"GOSALESDW"."SLS_PRODUCT_COLOR_LOOKUP" "SLS_PRODUCT_COLOR_LOOKUP",
"GOSALESDW"."SLS_PRODUCT_SIZE_LOOKUP" "SLS_PRODUCT_SIZE_LOOKUP",
"GOSALESDW"."SLS_PRODUCT_BRAND_LOOKUP" "SLS_PRODUCT_BRAND_LOOKUP"
where "SLS_PRODUCT_LOOKUP"."PRODUCT_LANGUAGE" = N'EN' and "SLS_
PRODUCT_DIM"."PRODUCT_LINE_CODE" = "SLS_PRODUCT_LINE_LOOKUP"."PRODUCT_
LINE_CODE" and "SLS_PRODUCT_DIM"."PRODUCT_NUMBER" = "SLS_PRODUCT_
LOOKUP"."PRODUCT_NUMBER" and "SLS_PRODUCT_DIM"."PRODUCT_SIZE_CODE"
= "SLS_PRODUCT_SIZE_LOOKUP"."PRODUCT_SIZE_CODE" and "SLS_PRODUCT_
DIM"."PRODUCT_TYPE_CODE" = "SLS_PRODUCT_TYPE_LOOKUP"."PRODUCT_TYPE_
CODE" and "SLS_PRODUCT_DIM"."PRODUCT_COLOR_CODE" = "SLS_PRODUCT_COLOR_
LOOKUP"."PRODUCT_COLOR_CODE" and "SLS_PRODUCT_BRAND_LOOKUP"."PRODUCT_
BRAND_CODE" = "SLS_PRODUCT_DIM"."PRODUCT_BRAND_CODE"

This is a simple query that joins product related tables and retrieves required columns.

How to do it...

  1. We have created two list reports based on two SQL query subjects. Both the SQL objects use the same query as mentioned above. Now, we will start with altering them. For that open Query Explorer. Rename first query subject as Optional_defaultValue and the second one as Pure_Optional.

    Use of macros in IBM Cognos 8 Report Studio

  2. In the Optional_defaultValue SQL object, amend the query with following lines: and

    "SLS_PRODUCT_LINE_LOOKUP"."PRODUCT_LINE_EN" = #sq(prompt ('Product
    Line','string','Golf Equipment'))#

  3. Similarly, amend the Pure_Optional SQL object query with the following line:

    #prompt ('Product Line','string','and 1=1', ' and "SLS_PRODUCT_
    LINE_LOOKUP"."PRODUCT_LINE_EN" = ')#

  4. Now run the report. You will be prompted to enter a product line. Don't enter any value and just hit OK button. Notice that the report runs (which means the prompt is optional). First, list object returns rows for 'Golf Equipment'. The second list is populated by all the products.

How it works...

Fundamentally, this report works the same as the one in the previous report. We are firing the SQL statements straight on the data source. The filter condition in the WHERE clause are using the PROMPT macro.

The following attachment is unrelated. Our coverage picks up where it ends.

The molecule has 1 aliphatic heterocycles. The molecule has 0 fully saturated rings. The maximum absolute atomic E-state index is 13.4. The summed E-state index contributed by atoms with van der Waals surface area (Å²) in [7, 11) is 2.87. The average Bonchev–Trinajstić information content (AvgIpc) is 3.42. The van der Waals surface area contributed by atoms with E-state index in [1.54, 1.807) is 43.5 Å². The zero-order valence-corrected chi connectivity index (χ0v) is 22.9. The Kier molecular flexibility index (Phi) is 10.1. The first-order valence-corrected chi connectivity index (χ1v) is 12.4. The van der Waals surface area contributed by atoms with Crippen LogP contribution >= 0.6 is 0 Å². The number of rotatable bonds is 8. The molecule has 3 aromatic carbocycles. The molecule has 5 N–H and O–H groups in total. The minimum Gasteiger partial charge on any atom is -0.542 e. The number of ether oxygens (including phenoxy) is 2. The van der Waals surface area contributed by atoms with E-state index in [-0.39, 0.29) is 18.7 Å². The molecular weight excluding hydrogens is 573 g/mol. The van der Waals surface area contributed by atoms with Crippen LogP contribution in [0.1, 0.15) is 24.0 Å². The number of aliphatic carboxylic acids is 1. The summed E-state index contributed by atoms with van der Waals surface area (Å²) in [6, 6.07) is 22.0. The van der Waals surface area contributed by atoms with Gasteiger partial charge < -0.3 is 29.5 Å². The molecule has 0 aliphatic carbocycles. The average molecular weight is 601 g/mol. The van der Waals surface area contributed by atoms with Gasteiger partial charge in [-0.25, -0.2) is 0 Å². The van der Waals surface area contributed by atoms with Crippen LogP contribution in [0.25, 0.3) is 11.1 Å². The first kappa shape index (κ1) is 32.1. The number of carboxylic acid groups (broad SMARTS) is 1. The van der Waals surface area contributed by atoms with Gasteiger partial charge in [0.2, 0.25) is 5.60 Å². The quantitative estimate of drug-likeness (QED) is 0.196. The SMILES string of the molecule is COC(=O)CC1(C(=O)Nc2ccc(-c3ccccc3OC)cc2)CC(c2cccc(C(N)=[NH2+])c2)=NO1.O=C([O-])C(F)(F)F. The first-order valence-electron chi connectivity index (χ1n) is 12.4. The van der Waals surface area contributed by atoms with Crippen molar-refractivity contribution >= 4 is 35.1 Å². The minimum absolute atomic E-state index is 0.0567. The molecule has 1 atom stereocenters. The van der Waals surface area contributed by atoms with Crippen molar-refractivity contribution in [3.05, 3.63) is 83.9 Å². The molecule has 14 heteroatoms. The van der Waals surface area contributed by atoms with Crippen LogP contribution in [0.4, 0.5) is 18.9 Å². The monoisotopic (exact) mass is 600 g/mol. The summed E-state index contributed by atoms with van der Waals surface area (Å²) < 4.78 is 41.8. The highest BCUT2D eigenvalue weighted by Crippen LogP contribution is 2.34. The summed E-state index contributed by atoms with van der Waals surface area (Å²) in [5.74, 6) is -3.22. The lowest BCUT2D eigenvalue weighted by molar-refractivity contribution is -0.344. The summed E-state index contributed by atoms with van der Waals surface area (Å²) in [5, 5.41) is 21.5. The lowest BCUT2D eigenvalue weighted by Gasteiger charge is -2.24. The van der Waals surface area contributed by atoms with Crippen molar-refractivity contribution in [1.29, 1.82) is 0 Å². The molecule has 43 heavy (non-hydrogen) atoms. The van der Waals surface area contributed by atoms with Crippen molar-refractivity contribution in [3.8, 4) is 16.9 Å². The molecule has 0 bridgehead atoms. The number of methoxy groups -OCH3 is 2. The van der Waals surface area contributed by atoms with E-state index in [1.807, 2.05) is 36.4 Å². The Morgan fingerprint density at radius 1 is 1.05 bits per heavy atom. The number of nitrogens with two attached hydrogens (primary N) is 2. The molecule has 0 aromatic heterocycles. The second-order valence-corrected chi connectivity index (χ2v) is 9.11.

Optional_defaultValue

In this query, we are using the second and third arguments of Prompt() function. Second argument defines the data type of value which is 'String' in our case. The third argument defines default value of the prompt. When the user doesn't enter any value for the prompt, this default value is used. This is what makes the prompt optional. As we have defined 'Golf Equipment' as the default value, the first list object shows data for 'Golf Equipment' when prompt is left unfilled.

Pure_Optional

In this query, we are using fourth argument of Prompt() function. This argument is of string type. If the user provides any value for the prompt, the prompt value is concatenated to this string argument and the result is returned.

In our case, the fourth argument is the left part of filtering condition that is, 'and

.

'and "SLS_
PRODUCT_LINE_LOOKUP"."PRODUCT_LINE_EN" ='.

So, if the user enters the value as 'XYZ', the macro is replaced by the following filter:

and

"SLS_PRODUCT_LINE_LOOKUP"."PRODUCT_LINE_EN" = 'XYZ'

Interestingly, if the user doesn't provide any prompt value, then the fourth argument is simply ignored. The macro is then replaced by the third argument which is in our case is 'and 1=1'.

Hence, the second list returns all the rows when user doesn't provide any value for the prompt. This way it makes the PRODUCT_LINE_EN filter purely optional.

There's more...

Prompt macro accepts two more arguments (fifth and sixth). Please check the help documents or internet sources to find information and examples about them.

Adding token using macro

In this recipe, we will see how to dynamically change the field on which filter is being applied using macro. We will use prompt macro to generate one of the possible tokens and then use it in the query.

Getting ready

Create a list report based on native SQL similar to the previous recipe. We will use the same query that works on the product tables but filtering will be different. For that, define the SQL as following:

select distinct "SLS_PRODUCT_LINE_LOOKUP"."PRODUCT_LINE_EN" "Product_
line" , "SLS_PRODUCT_LOOKUP"."PRODUCT_NAME" "Product_name" , "SLS_